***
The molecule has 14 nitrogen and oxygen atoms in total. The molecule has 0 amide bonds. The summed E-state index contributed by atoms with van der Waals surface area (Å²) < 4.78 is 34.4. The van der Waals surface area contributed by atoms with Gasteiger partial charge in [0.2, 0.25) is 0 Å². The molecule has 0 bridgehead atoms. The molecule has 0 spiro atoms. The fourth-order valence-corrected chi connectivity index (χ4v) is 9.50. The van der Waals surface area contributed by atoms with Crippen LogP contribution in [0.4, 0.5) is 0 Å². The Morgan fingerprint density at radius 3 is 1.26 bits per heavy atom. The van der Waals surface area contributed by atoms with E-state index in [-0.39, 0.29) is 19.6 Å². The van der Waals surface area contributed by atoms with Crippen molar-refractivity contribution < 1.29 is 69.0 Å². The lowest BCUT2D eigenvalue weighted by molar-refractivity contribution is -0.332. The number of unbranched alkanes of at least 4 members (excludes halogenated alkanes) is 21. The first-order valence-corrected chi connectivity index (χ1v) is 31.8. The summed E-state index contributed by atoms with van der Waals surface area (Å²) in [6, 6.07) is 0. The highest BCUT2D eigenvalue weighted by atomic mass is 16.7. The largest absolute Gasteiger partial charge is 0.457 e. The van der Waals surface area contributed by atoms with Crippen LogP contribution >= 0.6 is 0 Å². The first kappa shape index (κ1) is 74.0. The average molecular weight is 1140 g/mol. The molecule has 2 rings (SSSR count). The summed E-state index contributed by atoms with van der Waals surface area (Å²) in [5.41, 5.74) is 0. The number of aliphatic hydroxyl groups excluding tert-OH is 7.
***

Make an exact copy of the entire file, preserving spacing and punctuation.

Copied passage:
The molecule has 14 nitrogen and oxygen atoms in total. The molecule has 0 amide bonds. The summed E-state index contributed by atoms with van der Waals surface area (Å²) < 4.78 is 34.4. The van der Waals surface area contributed by atoms with Gasteiger partial charge in [0.2, 0.25) is 0 Å². The molecule has 0 bridgehead atoms. The molecule has 0 spiro atoms. The fourth-order valence-corrected chi connectivity index (χ4v) is 9.50. The van der Waals surface area contributed by atoms with Crippen LogP contribution in [0.4, 0.5) is 0 Å². The Morgan fingerprint density at radius 3 is 1.26 bits per heavy atom. The van der Waals surface area contributed by atoms with E-state index in [-0.39, 0.29) is 19.6 Å². The van der Waals surface area contributed by atoms with Crippen molar-refractivity contribution < 1.29 is 69.0 Å². The lowest BCUT2D eigenvalue weighted by molar-refractivity contribution is -0.332. The number of unbranched alkanes of at least 4 members (excludes halogenated alkanes) is 21. The first-order valence-corrected chi connectivity index (χ1v) is 31.8. The summed E-state index contributed by atoms with van der Waals surface area (Å²) in [6, 6.07) is 0. The highest BCUT2D eigenvalue weighted by atomic mass is 16.7. The largest absolute Gasteiger partial charge is 0.457 e. The van der Waals surface area contributed by atoms with Crippen LogP contribution >= 0.6 is 0 Å². The first kappa shape index (κ1) is 74.0. The average molecular weight is 1140 g/mol. The molecule has 2 rings (SSSR count). The summed E-state index contributed by atoms with van der Waals surface area (Å²) in [5.41, 5.74) is 0. The number of aliphatic hydroxyl groups excluding tert-OH is 7.